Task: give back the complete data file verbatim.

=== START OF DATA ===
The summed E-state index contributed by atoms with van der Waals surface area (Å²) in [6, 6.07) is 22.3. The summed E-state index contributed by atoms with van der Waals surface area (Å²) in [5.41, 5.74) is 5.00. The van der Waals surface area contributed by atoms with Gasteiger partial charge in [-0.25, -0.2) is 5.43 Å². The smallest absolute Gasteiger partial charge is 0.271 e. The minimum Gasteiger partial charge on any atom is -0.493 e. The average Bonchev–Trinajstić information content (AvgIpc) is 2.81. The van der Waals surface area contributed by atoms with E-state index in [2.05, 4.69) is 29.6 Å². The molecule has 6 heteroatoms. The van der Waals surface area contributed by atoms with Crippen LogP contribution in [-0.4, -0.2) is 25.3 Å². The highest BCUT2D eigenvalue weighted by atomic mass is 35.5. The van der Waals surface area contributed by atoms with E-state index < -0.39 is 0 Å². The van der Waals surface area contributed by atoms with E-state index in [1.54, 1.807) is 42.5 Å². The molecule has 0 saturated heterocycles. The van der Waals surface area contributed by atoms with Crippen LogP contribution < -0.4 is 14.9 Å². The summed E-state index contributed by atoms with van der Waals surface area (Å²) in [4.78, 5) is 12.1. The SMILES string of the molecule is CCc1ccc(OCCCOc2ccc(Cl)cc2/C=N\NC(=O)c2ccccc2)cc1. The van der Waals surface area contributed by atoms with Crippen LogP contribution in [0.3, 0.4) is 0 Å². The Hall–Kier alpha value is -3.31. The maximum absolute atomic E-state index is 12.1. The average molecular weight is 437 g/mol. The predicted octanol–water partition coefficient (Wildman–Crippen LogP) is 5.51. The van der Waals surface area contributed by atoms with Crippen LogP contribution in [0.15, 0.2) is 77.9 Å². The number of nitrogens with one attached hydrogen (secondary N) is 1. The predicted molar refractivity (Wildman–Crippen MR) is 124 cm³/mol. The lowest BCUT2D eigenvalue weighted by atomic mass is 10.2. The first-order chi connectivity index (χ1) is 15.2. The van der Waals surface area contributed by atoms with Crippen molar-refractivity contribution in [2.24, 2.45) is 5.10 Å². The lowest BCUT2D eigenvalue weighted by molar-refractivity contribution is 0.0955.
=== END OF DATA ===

The summed E-state index contributed by atoms with van der Waals surface area (Å²) in [6, 6.07) is 22.3. The summed E-state index contributed by atoms with van der Waals surface area (Å²) in [5.41, 5.74) is 5.00. The van der Waals surface area contributed by atoms with Gasteiger partial charge in [-0.25, -0.2) is 5.43 Å². The smallest absolute Gasteiger partial charge is 0.271 e. The minimum Gasteiger partial charge on any atom is -0.493 e. The average Bonchev–Trinajstić information content (AvgIpc) is 2.81. The van der Waals surface area contributed by atoms with E-state index in [2.05, 4.69) is 29.6 Å². The molecule has 6 heteroatoms. The van der Waals surface area contributed by atoms with Crippen LogP contribution in [-0.4, -0.2) is 25.3 Å². The highest BCUT2D eigenvalue weighted by atomic mass is 35.5. The van der Waals surface area contributed by atoms with E-state index < -0.39 is 0 Å². The van der Waals surface area contributed by atoms with E-state index in [1.54, 1.807) is 42.5 Å². The molecule has 0 saturated heterocycles. The van der Waals surface area contributed by atoms with Crippen LogP contribution < -0.4 is 14.9 Å². The summed E-state index contributed by atoms with van der Waals surface area (Å²) in [4.78, 5) is 12.1. The SMILES string of the molecule is CCc1ccc(OCCCOc2ccc(Cl)cc2/C=N\NC(=O)c2ccccc2)cc1. The van der Waals surface area contributed by atoms with Crippen LogP contribution in [0.3, 0.4) is 0 Å². The Hall–Kier alpha value is -3.31. The maximum absolute atomic E-state index is 12.1. The average molecular weight is 437 g/mol. The predicted octanol–water partition coefficient (Wildman–Crippen LogP) is 5.51. The van der Waals surface area contributed by atoms with Crippen LogP contribution in [0.15, 0.2) is 77.9 Å². The number of nitrogens with one attached hydrogen (secondary N) is 1. The predicted molar refractivity (Wildman–Crippen MR) is 124 cm³/mol. The lowest BCUT2D eigenvalue weighted by atomic mass is 10.2. The first-order chi connectivity index (χ1) is 15.2. The van der Waals surface area contributed by atoms with Crippen molar-refractivity contribution in [2.24, 2.45) is 5.10 Å². The lowest BCUT2D eigenvalue weighted by molar-refractivity contribution is 0.0955.